27 October 2020
The UNHCR has issued a paper setting out certain "practical considerations for fair and fast border procedures and solidarity". A proposal for procedures to swiftly assess asylum claims whilst individuals are detained in facilities at the EU's border is a key feature of the EU's new Pact on Migration and Asylum.
It should be noted that given the model for the EU's border processing zones appears to be the 'hotspot' camps in Greece and Italy, it seems doubtful that the prerequisites set out by the UNHCR to make border procedures "fair and fast" can be met.
"Fair and fast border procedures
Current discussions around the introduction of border procedures in frontline MS at the EU external borders, including a mandatory pre-screening of persons arriving irregularly, build on a fiction of non-entry to facilitate eventual returns. However, international legal obligations of States remain applicable despite this artificial construct. When a State is presented with an asylum request at its borders, it is required under international law to provide admission at least on a temporary basis to examine the claim, as the right to seek asylum and the non-refoulement principle would otherwise be rendered meaningless.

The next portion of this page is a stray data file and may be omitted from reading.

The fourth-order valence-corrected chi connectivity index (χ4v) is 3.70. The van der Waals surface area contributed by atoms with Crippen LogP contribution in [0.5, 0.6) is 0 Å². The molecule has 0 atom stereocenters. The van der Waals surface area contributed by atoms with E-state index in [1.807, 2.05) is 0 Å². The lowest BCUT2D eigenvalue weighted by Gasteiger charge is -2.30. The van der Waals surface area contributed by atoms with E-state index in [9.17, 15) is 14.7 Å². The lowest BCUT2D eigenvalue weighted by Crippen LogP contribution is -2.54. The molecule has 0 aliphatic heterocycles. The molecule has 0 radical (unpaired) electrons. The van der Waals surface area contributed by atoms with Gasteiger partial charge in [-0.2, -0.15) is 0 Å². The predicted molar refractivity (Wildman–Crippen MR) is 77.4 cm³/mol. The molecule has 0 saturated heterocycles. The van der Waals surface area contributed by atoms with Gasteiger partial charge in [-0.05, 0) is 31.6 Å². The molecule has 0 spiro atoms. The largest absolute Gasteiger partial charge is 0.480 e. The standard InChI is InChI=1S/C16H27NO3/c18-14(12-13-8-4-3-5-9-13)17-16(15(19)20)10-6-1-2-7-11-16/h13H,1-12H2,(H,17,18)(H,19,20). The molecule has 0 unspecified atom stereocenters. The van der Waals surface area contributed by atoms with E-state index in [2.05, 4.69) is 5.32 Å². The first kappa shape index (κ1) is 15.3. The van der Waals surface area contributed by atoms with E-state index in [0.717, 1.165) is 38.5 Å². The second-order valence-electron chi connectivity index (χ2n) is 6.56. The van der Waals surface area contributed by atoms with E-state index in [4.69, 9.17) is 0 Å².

In UNHCR’s view, efficient border procedures that maintain fairness safeguards and adhere to international and EU law, including the principle of non-refoulement, are possible. To this effect, UNHCR proposes a three-step border procedure resulting in relocation or return, with a focus on in-merits procedures in lieu of admissibility procedures. This model for border procedures is proposed based on the understanding that the asylum system in its entirety, i.e. at entry and exit points, needs to be practical, fair and efficient, and delivering swift and clear results. This paper therefore takes a “whole of system” approach that considers efficiency and fairness of the asylum procedure as well as the return of individuals not in need of international protection.
The proposed border procedure requires coherence in the implementation as well as a predictable intra-EU relocation system. The absence of coherent implementation and compliance with a solidarity mechanism can have significant implications for the efficiency of the system. Therefore, an independent monitoring framework coupled with immediate sanctions for non-compliance will be essential components for the success of the system."
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